Review: Good Girls Don't Get Fat

Good Girls Don't Get FatGood Girls Don't Get Fat
by Robyn Silverman

My rating: 4 of 5 stars

Good Girls Don't Get Fat / 978-0-373-89220-4

I was pleased to receive this book from NetGalley for review; I'm a strong believer in HAES (Health At Every Size), and this book is exactly the sort of valuable study that can benefit parents hoping to raise happy, healthy daughters who are not constantly encumbered by the "skinny or else!" messages that bombard them constantly.

Broken into nine chapters, "Good Girls Don't Get Fat" explores the potentially near-constant sources of criticism and denigration that can occur in childhood and can extend detrimentally into a lifetime of eating disorders, self-abuse, and poor self-esteem. Chapter 1 covers self-criticism and the importance of banishing negative internal thoughts and the constant visceral awareness of weight at all times. Chapter 2 covers the impact that mothers have on their daughters, and carefully explains the difference between teaching your child to value good health and just popping off with criticism thoughtlessly (for instance, spontaneously popping off with "Are you going to eat all that?", teaches less good eating habits and more that eating in public will invite judgment and criticism from others). Chapter 3 explores the sometimes-hidden effect of fathers on their daughters: how to be active in raising healthy, happy women, and how not to inadvertently encourage your daughter to remain a child. Chapter 4 covers the impact of the family at large, and how brothers and sisters play an important role in either creating or preventing unhealthy attitudes towards eating.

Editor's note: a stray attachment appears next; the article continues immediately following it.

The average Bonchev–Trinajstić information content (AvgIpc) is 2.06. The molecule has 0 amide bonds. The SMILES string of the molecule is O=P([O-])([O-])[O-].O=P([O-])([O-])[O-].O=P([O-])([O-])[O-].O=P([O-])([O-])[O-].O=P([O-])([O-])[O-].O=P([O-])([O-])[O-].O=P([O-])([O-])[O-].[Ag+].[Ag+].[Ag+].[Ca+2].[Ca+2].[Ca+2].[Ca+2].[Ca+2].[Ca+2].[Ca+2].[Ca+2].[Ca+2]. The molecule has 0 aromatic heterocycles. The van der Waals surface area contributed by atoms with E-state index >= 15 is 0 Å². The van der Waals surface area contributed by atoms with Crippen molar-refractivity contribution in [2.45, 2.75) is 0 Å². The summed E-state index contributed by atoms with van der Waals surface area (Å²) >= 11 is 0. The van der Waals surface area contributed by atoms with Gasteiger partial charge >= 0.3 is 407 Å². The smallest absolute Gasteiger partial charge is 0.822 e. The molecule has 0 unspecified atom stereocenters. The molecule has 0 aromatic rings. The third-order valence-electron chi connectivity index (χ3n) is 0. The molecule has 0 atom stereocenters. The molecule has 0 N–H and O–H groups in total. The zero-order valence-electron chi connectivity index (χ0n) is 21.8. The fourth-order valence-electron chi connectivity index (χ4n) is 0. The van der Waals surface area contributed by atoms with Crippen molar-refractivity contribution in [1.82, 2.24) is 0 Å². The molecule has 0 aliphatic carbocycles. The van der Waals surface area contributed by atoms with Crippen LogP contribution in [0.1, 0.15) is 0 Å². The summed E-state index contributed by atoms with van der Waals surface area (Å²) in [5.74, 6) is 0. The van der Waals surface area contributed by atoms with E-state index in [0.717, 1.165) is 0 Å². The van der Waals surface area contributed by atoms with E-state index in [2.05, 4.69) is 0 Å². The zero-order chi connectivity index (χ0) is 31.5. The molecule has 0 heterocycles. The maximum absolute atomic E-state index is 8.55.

Expanding from the family sphere, chapters 5 and 6 cover the influences of school - first of the adult officials (in a chapter that will leave most readers outraged at the sheer gall of some people - including a teacher who apparently thought it was a good idea to mention a student's weight in her letter of recommendation for college admission), and then of the children (friends and enemies alike) who play a role in a person's childhood development. From there, the book delves into positive alternatives to all these potentially detrimental sources - how to love your body and teach your children to love theirs; how to overcome inevitable negative outside sources; and how to monitor and improve your internal body image over time.